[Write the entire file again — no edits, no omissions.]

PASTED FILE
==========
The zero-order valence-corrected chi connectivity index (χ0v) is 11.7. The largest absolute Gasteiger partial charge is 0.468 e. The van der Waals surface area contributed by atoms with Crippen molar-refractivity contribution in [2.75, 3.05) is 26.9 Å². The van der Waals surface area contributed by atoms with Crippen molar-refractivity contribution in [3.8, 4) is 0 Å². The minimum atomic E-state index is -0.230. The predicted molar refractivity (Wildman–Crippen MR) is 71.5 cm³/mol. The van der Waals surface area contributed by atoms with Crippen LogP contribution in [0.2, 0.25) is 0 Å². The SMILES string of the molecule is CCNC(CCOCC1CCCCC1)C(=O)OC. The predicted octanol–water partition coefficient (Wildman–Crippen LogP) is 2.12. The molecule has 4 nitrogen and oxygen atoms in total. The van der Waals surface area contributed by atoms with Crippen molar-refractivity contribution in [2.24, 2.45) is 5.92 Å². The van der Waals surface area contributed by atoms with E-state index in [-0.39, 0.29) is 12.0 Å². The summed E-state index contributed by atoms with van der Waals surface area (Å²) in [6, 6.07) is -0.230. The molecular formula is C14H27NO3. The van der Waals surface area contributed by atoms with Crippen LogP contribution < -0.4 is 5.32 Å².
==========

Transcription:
The zero-order valence-corrected chi connectivity index (χ0v) is 11.7. The largest absolute Gasteiger partial charge is 0.468 e. The van der Waals surface area contributed by atoms with Crippen molar-refractivity contribution in [2.75, 3.05) is 26.9 Å². The van der Waals surface area contributed by atoms with Crippen molar-refractivity contribution in [3.8, 4) is 0 Å². The minimum atomic E-state index is -0.230. The predicted molar refractivity (Wildman–Crippen MR) is 71.5 cm³/mol. The van der Waals surface area contributed by atoms with Crippen LogP contribution in [0.2, 0.25) is 0 Å². The SMILES string of the molecule is CCNC(CCOCC1CCCCC1)C(=O)OC. The predicted octanol–water partition coefficient (Wildman–Crippen LogP) is 2.12. The molecule has 4 nitrogen and oxygen atoms in total. The van der Waals surface area contributed by atoms with Crippen molar-refractivity contribution in [2.24, 2.45) is 5.92 Å². The van der Waals surface area contributed by atoms with E-state index in [-0.39, 0.29) is 12.0 Å². The summed E-state index contributed by atoms with van der Waals surface area (Å²) in [6, 6.07) is -0.230. The molecular formula is C14H27NO3. The van der Waals surface area contributed by atoms with Crippen LogP contribution < -0.4 is 5.32 Å².